Companion Little Dogs
Most of the Russian dogs are large and heavy. Only two Soviet breeds, the Russian Bolonka, and the Russian Toy are little dogs. The Russian Toy is so tiny that it became the main competitor of Chihuahua.
Dog Breed: Russian Toy Terrier
The RUSSIAN TOY TERRIER is the smallest Russian dog, and one of the tiniest dogs in the world. This miniature terrier with brittle, delicate legs, short bobbed tail, and swan neck resembles a little fawn. It is not allergenic and doesn't have any odor, except for the perfume of its owner.
The Russian Toy Terrier is a loving, obedient, and affectionate dog, a loyal and tender companion. It is generally easy to train and very sensitive to criticism. This cute dog is very cheerful, active, and playful.
There are two varieties of this breed: Russian Longhaired Toy Terrier and Shorthaired Russian Toy Terrier.
Russian Toy Terrier’s height: 8 to 10 ins (20-25 cm), weight: 3 to 6 lbs (1,4-2,7 kg).
History of Russian Dogs
The history of Russian dog breeds is closely associated with the Russian communist revolution and other dramatic events that took place in Russia in the last century.
Old Russian Dog Breeds
Before the communists came to power in 1917 Russia was best known for its herding and hunting dogs, and the Russian wolfhound, Borzoi, became the oldest registered dog breed in the world. Apart from Borzois, Russian nobility was breeding a number of scent hounds for traditional Russian hunt which was very popular at that time.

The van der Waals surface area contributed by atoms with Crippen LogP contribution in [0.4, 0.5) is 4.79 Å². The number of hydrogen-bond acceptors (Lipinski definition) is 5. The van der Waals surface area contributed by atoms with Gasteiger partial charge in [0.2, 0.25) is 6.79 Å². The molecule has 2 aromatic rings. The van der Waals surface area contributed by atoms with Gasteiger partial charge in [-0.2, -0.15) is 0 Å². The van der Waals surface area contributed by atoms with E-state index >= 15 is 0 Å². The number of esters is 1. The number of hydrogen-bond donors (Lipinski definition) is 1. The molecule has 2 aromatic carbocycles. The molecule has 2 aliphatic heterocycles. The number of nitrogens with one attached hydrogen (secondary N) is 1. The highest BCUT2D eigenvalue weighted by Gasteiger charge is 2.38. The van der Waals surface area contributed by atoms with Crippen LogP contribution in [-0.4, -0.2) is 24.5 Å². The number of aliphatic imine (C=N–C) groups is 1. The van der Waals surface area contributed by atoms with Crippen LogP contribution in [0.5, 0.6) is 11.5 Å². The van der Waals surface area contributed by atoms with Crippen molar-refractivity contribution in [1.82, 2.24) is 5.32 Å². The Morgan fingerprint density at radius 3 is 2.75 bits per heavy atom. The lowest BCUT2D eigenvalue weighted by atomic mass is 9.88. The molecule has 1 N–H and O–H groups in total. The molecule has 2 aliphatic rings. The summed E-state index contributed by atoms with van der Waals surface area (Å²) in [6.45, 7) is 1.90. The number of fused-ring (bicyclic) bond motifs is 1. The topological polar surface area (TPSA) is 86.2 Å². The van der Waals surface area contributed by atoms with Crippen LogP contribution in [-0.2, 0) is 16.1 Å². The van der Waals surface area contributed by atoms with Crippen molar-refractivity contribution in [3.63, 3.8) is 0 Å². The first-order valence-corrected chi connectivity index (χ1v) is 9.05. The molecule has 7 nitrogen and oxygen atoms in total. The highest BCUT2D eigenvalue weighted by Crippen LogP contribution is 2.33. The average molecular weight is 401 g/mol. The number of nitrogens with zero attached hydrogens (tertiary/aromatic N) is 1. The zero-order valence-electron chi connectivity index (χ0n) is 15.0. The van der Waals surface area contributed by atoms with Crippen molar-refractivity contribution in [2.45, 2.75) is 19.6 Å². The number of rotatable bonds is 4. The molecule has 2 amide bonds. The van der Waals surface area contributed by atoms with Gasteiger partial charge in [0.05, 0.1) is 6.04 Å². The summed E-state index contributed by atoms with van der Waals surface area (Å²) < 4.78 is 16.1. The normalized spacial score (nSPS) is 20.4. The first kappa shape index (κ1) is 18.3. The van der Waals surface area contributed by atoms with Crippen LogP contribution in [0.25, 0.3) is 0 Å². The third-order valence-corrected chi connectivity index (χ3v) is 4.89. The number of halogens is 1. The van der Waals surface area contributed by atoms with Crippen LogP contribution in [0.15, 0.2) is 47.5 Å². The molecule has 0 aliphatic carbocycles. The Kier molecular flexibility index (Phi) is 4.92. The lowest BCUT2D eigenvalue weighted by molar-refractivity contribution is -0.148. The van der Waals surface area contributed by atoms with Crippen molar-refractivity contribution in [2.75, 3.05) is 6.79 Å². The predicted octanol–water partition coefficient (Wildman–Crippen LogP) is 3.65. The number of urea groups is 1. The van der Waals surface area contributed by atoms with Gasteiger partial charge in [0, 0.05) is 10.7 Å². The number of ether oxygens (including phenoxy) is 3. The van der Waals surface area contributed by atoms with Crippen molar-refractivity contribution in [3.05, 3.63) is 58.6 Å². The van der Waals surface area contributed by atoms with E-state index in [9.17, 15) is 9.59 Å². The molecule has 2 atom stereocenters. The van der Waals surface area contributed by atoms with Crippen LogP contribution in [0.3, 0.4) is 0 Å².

Ordinary people living in northern regions of the Russian Empire were using Laikas for hunting and sledding, while flocks in the Southern regions were guarded by the ancient Caucasian dog and Central Asian dog, as well as the Russian Sheepdog.
Dog Breed: Samoyed
There's no other dog that can smile like the SAMOYED, or Sammy, with its always upturned mouth corners. The Smiling Sammy doesn't lose its childish jolly when it grows up, and almost never becomes angry, belligerent, or harmful. Samoyed is active and playful, ready to make friends with everyone, and willing to help with any task.
Originally bred by the Samoyede people of Siberia, the Samoyed dog was used to hunt, haul sleds, and herd reindeer.
Being today mostly a family pet, the Samoyed still belongs to the working kind of dog. Sammy is not for those owners who prefer calm and quiet sofa pets. It is an excellent companion for farmers and ranchers, especially people living in a cold climate.
Samoyed dog’s height: 19 to 24 ins (48-61 cm), weight: 45 to 66 lbs (21-30 kg).